Bulgaria’s Cabinet Allocates Major Funding for 2016 Archaeological Excavations of Ancient and Medieval Rock City Perperikon
Bulgaria’s Cabinet has allocated substantial funding for the 2016 archaeological excavations of the ancient and medieval rock city of Perperikon in the Rhodope Mountains.
The funding has been approved at the Cabinet’s weekly meeting, the government press service has announced.
It comes independently from any funding that might be allocated by the Ministry of Culture which usually apportions and provides the government funding for archaeological excavations in Bulgaria.
The Bulgarian government has thus decided to grant BGN 40,000 (app. EUR 20,000) to Kardzhali Municipality where the ancient and medieval rock site of Perperikon is located.
While the sum may not appear to be substantial, it is important to note that many of Bulgaria’s archaeological projects in 2015 received government funding amounting to only BGN 10,000-15,000, and some even had to do with less than that.
The total sum allocated for archaeological excavations by the Bulgarian Ministry of Culture in 2015 amounted to about BGN 500,000 which has been completely insufficient.
In contrast, last year the Bulgarian Cabinet provided special funding for the restoration of the St. John the Forerunner Monastery near Kardzhali amounting to BGN 800,000, BGN 220,000 for the excavations of Perperikon, and another BGN 500,000 for the restoration and further study of the 9th century AD Great Basilica in Pliska (which, too, has been insufficient).
The most recent archaeological discoveries from the ancient and medieval rock city of Perperikon (Perperik) have been a massive gold-plated silver ring with an obsidian gemstone dating from the Late Middle Ages, and a total of three temples from the Roman Era in Perperikon: a temple of Apollo; a temple of the Thracian Horseman, also known as Heros, the supreme deity in the mythology of the Ancient Thracians; as well as a Mithraeum, a temple of Roman mystery cult god Mithra stemming from the Persian and Zoroastrian mythology.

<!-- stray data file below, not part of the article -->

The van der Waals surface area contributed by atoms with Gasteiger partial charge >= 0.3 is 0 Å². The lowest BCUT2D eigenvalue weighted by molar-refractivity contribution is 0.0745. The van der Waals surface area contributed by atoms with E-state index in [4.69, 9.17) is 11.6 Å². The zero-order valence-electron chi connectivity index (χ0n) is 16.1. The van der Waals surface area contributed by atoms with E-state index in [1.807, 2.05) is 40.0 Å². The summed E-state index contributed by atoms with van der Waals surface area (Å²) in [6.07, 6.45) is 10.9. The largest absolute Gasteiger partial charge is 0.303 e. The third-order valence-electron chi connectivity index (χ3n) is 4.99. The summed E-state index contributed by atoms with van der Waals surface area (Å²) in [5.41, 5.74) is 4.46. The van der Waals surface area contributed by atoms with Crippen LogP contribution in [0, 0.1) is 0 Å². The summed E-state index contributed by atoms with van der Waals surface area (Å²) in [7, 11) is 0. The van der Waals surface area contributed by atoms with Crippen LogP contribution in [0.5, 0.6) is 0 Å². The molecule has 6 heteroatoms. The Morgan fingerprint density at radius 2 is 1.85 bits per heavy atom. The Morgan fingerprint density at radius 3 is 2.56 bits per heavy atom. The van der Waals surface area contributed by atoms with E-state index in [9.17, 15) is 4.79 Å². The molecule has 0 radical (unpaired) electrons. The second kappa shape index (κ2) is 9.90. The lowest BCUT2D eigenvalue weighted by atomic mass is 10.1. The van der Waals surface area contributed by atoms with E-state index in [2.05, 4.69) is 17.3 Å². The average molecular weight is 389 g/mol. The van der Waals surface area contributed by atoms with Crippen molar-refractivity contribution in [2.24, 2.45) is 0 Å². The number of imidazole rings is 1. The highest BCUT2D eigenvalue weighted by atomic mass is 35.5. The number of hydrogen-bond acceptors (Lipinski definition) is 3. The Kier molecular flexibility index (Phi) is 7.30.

Thus, the 2015 summer digs have been the largest archaeological excavations at the rock city of Perperikon in the Eastern Rhodope Mountains in Southern Bulgaria since its exploration started 15 years ago.
Meanwhile, Kardzhali Municipality is continuing the execution of a Norway-funded project for the restoration of some of the ancient and medieval structures in the acropolis of the rock city.
Lead archaeologist Nikolay Ovcharov from the National Institute and Museum of Archaeology in Sofia has made it clear that in the upcoming years, he plans to excavate the southern suburb of Perperikon which is also said to be very rich in terms of archaeological structures.
Also check out our stories about the other recent archaeological finds in the ancient and medieval rock city of Perperikon:
Perperikon (also called Perperek or Perperik) is an ancient rock city located in the Rhodope Mountains in Southern Bulgaria, 15 km away from the city of Kardzhali.
It is a large-scale archaeological complex including historical monuments from different ages. Those include a megalithic sanctuary dating back to the Neolithic Age, the 6th millennium BC, a Bronze Age settlement, and a holy rock city established by the Ancient Thracians later taken over by the Romans, Goths, and Byzantines, respectively.
In the Middle Ages, especially during the time of the Second Bulgarian Empire (1185-1396 AD), it was the site of a strong fortress and a royal palace that Bulgaria and Byzantium fought over numerous times.
Perperikon has been excavated since 2000 by Bulgarian archaeologist Nikolay Ovcharov who has found evidence that the mythical ancient Temple of Dionysius was located there. The rock city and fortress at Perperikon, not unlike the vast majority of the medieval Bulgarian fortresses, were destroyed by the invading Ottoman Turks in the 14th century.